Market Extra: Here’s why oil majors may struggle to find bargains in the shale patch
It may be tempting to think oil giants like Exxon Mobil Corp. will swoop in and pick up smaller crude producers at bargains, given the debt on a wide swath of weaker energy companies now trades at fire-sale prices.
But a takeover spree won’t be so easy to pull off, as depressed crude prices leave even the sector’s energy stalwarts without a clear picture of their own product’s worth. There’s also unease about when, and how much, crude will be needed once the coronavirus threat subsides.
“There are a lot of uncertainties, but perhaps the biggest of those is the price of oil,” said Bryant Dieffenbacher, a high-yield credit analyst at Franklin Templeton, who expects any potential merger and acquisition targets to be “one-off, and driven by unique circumstances, rather than a widespread industry trend.”
Currently, it’s all a foggy supply and demand picture. “Everyone in the market is paying attention to that and trying to get a better sense of where demand will rebound to, and how quickly it does rebound,” he told MarketWatch.
After a historic collapse in prices last week, oil futures ended down another 25% Monday, throwing a spotlight on problems of oversupply and dwindling storage in the energy complex as June West Texas Intermediate Crude
settled below $13.00 a barrel on the New York Mercantile Exchange.
Yet, even if oil prices find some stability and the U.S. economy opens back up sooner than later, there are other variables to consider that make it problematic to lump all embattled shale producers up as one.
Each shale-patch driller, like in real estate, has its own terms for land leases, a big factor in the ultimate economics of each well. Then there is the proximity of their wells, with far-flung assets making it more difficult to make the case for M&A “synergies.”
“If we didn’t see those deals in 2015 and 2016, I don’t know if we’ll see it now,” said Christian Hoffmann, portfolio manager at Thornburg Investment Management, in an interview.
Larger oil companies, in the past, have sought to buy other shale producers to expand production without having to do the expensive and uncertain task of drilling for crude. Exxon’s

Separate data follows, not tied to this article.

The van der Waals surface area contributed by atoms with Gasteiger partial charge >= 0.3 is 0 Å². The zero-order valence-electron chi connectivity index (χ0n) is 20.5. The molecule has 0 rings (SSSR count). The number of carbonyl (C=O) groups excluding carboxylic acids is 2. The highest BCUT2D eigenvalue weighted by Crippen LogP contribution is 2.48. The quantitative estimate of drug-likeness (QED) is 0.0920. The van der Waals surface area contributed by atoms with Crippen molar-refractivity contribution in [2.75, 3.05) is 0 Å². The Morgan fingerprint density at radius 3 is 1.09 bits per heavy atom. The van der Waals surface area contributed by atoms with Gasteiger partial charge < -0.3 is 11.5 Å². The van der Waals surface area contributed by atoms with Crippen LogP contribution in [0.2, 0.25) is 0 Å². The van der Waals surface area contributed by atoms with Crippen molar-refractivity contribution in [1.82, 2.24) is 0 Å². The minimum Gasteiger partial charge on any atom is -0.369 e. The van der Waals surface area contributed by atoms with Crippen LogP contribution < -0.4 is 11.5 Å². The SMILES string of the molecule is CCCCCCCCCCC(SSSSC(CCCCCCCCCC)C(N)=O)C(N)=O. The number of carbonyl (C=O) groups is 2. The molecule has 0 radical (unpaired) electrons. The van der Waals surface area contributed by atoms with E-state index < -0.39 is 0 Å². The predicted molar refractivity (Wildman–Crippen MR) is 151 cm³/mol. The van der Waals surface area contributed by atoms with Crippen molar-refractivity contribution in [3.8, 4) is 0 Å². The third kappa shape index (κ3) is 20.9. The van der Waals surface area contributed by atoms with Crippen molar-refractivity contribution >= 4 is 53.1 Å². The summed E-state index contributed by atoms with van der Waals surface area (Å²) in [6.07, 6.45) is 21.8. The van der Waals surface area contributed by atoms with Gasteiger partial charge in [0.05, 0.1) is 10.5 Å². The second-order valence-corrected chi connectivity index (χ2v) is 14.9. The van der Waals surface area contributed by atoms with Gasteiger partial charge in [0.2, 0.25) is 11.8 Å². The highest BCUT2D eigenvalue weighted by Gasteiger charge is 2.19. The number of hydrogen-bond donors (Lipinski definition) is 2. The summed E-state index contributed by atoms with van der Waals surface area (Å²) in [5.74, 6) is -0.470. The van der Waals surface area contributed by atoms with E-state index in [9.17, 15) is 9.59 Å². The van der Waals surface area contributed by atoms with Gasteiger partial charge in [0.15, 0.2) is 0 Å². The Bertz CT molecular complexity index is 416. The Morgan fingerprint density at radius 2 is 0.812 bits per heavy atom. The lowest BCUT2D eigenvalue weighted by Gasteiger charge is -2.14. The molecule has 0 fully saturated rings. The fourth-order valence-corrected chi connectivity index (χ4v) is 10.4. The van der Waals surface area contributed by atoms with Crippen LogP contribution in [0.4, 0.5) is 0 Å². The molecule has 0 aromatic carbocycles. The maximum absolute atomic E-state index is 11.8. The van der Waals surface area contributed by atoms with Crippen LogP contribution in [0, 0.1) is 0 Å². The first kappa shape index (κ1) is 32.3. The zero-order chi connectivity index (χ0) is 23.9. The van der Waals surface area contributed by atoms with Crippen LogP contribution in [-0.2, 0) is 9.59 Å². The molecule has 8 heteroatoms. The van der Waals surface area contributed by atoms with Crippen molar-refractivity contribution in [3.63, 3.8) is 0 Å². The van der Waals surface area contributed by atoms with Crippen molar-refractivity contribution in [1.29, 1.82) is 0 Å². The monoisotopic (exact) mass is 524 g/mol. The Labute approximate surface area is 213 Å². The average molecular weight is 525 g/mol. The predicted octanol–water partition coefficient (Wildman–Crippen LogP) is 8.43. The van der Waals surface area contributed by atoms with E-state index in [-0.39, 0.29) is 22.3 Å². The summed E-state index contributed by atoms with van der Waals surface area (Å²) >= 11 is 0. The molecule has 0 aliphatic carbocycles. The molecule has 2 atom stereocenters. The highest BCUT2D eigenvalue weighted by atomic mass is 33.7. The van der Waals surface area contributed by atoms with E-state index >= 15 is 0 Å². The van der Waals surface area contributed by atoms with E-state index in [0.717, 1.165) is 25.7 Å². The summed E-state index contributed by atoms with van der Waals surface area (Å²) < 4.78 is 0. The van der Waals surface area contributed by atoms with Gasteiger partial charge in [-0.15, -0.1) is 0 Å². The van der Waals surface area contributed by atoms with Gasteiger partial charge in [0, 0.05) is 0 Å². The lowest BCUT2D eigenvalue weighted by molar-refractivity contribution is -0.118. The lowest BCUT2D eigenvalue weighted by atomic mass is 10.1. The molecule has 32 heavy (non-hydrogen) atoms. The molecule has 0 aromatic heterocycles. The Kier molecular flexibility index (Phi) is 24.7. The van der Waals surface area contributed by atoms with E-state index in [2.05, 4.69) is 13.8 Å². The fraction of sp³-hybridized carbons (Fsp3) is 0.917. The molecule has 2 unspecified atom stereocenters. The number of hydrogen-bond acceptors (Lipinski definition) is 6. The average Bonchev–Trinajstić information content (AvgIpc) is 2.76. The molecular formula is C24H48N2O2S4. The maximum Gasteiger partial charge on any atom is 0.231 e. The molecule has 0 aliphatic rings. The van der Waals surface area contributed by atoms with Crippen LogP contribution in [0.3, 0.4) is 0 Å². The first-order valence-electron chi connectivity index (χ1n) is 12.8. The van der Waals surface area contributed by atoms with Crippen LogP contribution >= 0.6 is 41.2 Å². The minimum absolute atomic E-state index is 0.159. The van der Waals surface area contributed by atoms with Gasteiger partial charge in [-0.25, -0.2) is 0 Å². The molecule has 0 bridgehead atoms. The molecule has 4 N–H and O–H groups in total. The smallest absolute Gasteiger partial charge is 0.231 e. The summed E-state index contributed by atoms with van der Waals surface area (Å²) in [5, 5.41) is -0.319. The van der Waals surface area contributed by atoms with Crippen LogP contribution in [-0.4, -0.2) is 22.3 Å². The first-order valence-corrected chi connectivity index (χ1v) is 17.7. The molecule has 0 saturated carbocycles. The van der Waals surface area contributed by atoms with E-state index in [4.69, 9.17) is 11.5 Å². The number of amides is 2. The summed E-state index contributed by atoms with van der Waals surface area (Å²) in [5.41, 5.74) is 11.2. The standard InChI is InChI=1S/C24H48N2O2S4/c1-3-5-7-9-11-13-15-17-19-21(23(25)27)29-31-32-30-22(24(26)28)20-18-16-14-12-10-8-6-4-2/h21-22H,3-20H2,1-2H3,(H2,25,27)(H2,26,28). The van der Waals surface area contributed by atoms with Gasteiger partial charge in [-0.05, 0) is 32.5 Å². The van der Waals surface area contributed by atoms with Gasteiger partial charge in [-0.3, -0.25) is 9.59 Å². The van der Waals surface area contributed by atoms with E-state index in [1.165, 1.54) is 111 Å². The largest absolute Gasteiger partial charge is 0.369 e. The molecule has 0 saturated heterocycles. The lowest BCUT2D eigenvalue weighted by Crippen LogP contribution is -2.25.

splashy purchase of fracking giant XTO Energy more than a decade ago was motivated by this line of thought.
Exxon’s shares dropped to a near 13-year low of $31.45 at the worst of last month’s coronavirus-induced selloff, amid climbing rates of infections that forced nationwide shutdowns to stem the pandemic’s spread. Its shares ended Monday up 0.5%, rallying with broader U.S. stock benchmarks, including the Dow Jones Industrial Average
which booked a 1.5% gain. Although, Exxon shares still closed 37% lower on the year to date.
High-yield debt defaults are expected to reach 21% over the next two years, with some shale companies with better performing bonds still trading at elevated yields.
Occidental Petroleum Corporation
a Permian Basin shale producer, saw its most-active 2020 bonds trade at an average yield of 11% Monday, according to bond trading platform MarketAxess, versus an average or about 8.5% for the broader U.S. high-yield bond market.
Meanwhile, investors have been calling for consolidation in the crude oil industry in order for producers to stay afloat if crude continues to trade below $50 a barrel.
Yet, a glut of supply around the world means expanding production is the least of concerns for even oil companies with solid finances.
The U.S. Energy Information Administration reported last Wednesday that U.S. crude inventories rose 15 million barrels for the week ended April 17 to 518.6 million barrels. That marked a 13th straight weekly climb and followed a record weekly increase of 19.2 million barrels a week earlier.
Goldman Sachs analysts point out that U.S. corporate debt markets have been slammed by recent, sharp declines, but still stood up fairly well this week when oil futures crashed.
This chart traces cumulative (negative) excess returns for investment-grade and high-yield energy companies since January.
But the Goldman team thinks bond investors may be overlooking a key risk of investment-grade U.S. energy companies, namely that they use oil hedging less often than their high-yield counterparts.
“As a result, prolonged low oil prices pose a risk,” wrote the Goldman team led by Lotfi Karoui in a weekly client note.
As an example, they pointed to the January 2021
contract trading near $29.37 on Monday or still well below the $54 per barrel levels of mid-February that already were viewed as a threat to the viability of some weaker players.
What’s more, buying distressed oil companies can be an expensive proposition, even if the shares look cheap, mainly because an interested buyer would have to reach an agreement with bondholders of the company, and buy them out.
In the case of a bankruptcy, creditors also have a larger say in what happens to a company than equity investors.
“For energy, M&A is probably not the first priority,” said Lale Topcuoglu, senior fund manager at J O Hambro Capital Management, told MarketWatch.